2008-02-29 / Community

New Schools Slated For City In September

Schools Chancellor Joel I. Klein has announced that 52 new schools will open across New York City in September. At the start of the Administration,

Mayor Michael R. Bloomberg and the Chancellor promised to create 200 schools to provide good choices to students and families. Because of the success of these schools, the Mayor and Chancellor have moved beyond the initial goal. Today's announcement reflects the Administration's continued commitment to creating high-quality options to help all public school students succeed. The new schools announced today, including 15 schools that serve elementary grades, were chosen from a record 141 proposals submitted to the Department of Education by educators, community based organizations, elected officials, and intermediary groups. The number of proposals represents a 48% increase over last year's total of 95 proposals.

"I am thrilled that so many educators and community leaders are getting involved in new school development," Chancellor Klein said. "With their help we've opened hundreds of new schools in the City since 2002 that provide students and families with choices they didn't have before- and this is particularly true for families in poor and minority neighborhoods."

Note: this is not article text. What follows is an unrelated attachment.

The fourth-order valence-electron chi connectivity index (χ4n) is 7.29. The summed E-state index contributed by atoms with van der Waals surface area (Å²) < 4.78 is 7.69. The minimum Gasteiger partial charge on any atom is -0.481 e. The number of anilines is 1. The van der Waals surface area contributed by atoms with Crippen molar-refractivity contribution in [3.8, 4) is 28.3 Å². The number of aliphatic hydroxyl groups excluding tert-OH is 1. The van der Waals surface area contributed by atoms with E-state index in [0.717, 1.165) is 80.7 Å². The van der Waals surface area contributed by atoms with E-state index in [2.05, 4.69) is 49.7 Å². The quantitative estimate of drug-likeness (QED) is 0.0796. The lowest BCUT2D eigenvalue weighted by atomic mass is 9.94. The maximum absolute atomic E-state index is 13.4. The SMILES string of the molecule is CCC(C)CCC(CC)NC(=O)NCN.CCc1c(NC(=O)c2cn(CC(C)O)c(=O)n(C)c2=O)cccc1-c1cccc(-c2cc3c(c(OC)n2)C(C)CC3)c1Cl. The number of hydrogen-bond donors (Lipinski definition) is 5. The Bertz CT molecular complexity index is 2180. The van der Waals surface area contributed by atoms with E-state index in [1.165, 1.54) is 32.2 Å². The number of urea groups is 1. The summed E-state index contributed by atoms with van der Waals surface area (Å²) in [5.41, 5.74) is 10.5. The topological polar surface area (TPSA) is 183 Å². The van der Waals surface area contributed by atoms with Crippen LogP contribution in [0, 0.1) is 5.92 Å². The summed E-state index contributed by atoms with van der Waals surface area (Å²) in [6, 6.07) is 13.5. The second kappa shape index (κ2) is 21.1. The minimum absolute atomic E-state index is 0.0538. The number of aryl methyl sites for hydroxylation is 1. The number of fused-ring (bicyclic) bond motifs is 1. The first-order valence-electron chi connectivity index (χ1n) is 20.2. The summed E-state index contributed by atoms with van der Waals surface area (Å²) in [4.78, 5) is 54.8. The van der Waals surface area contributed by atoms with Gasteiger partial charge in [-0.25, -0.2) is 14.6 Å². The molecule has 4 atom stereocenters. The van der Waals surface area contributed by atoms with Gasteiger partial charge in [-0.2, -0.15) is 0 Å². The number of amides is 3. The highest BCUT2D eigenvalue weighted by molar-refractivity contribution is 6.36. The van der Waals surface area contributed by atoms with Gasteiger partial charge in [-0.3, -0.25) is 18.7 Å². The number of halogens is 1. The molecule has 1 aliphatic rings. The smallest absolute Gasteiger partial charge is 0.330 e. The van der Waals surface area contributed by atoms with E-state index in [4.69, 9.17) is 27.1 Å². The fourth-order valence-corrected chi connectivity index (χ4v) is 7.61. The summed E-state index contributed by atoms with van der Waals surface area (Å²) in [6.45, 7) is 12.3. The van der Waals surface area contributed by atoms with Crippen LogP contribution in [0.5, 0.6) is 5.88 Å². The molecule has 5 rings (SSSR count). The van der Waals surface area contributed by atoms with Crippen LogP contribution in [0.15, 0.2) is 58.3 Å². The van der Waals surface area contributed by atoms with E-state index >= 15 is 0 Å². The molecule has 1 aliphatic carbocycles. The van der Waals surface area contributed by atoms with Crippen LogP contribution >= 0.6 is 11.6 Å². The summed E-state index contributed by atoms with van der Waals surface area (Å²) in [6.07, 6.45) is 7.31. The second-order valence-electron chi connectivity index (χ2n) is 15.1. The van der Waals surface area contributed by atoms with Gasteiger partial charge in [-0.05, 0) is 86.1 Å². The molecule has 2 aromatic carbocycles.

The Department of Education matched approved proposals with potential school locations based on demographic need and community input, particularly in traditionally underserved areas of the city where failing schools are being closed. Twenty-five of the 52 new schools will replace schools that are phasing out. Twelve will open in new school buildings constructed to alleviate overcrowding. The remaining new schools will open in underutilized schools or schools phasing down enrollment. Fourteen of the new schools are elementary schools and early childhood centers, one will serve kindergarten through 8th-grade, seven are middle schools, five will serve grades 6-12, and 25 are high schools. Seven of the 25 high schools are transfer schools- diploma-granting high schools that enroll students who are at least two years behind in credit accumulation or have already dropped out. Another two of the 25 high schools are selective high schools that require students to meet rigorous academic criteria before the students are considered for admission. The Administration is also committed to supporting new charter schools, 19 of which were recently approved by the Board or Regents to open in New York City as early as 2008.

The latest new schools will build on the success of the 231 new small secondary schools opened since 2002. Last year, the graduation rate for new small schools with senior classes topped 75% for the second year in a row. In 2006, 15 new small secondary schools graduated 77% of their first class, compared to a citywide graduation rate of 60%. In 2007, a total of 47 new small secondary schools with senior classes graduated 76% of seniors, according to the DOE's preliminary data. Thirty of these schools are located in schools previously marked for closure, where the collective graduation rate in 2002 was 35%.